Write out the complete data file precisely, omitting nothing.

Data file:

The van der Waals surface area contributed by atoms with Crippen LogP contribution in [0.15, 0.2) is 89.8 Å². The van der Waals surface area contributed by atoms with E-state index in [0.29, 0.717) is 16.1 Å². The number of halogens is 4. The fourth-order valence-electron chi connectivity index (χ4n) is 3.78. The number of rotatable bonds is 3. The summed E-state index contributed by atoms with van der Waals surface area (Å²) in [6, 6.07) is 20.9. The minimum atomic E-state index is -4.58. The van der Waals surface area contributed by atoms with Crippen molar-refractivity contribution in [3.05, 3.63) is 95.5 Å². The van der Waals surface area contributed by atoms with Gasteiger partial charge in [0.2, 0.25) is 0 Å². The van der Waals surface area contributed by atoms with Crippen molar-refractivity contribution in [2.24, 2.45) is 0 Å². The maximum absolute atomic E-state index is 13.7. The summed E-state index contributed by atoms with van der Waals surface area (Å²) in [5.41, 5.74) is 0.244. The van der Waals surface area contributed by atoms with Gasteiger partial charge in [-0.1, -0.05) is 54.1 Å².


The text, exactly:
The van der Waals surface area contributed by atoms with Crippen LogP contribution in [0.15, 0.2) is 89.8 Å². The van der Waals surface area contributed by atoms with E-state index in [0.29, 0.717) is 16.1 Å². The number of halogens is 4. The fourth-order valence-electron chi connectivity index (χ4n) is 3.78. The number of rotatable bonds is 3. The summed E-state index contributed by atoms with van der Waals surface area (Å²) in [6, 6.07) is 20.9. The minimum atomic E-state index is -4.58. The van der Waals surface area contributed by atoms with Crippen molar-refractivity contribution in [3.05, 3.63) is 95.5 Å². The van der Waals surface area contributed by atoms with Gasteiger partial charge in [0.2, 0.25) is 0 Å². The van der Waals surface area contributed by atoms with Crippen molar-refractivity contribution in [2.24, 2.45) is 0 Å². The maximum absolute atomic E-state index is 13.7. The summed E-state index contributed by atoms with van der Waals surface area (Å²) in [5.41, 5.74) is 0.244. The van der Waals surface area contributed by atoms with Gasteiger partial charge in [-0.1, -0.05) is 54.1 Å².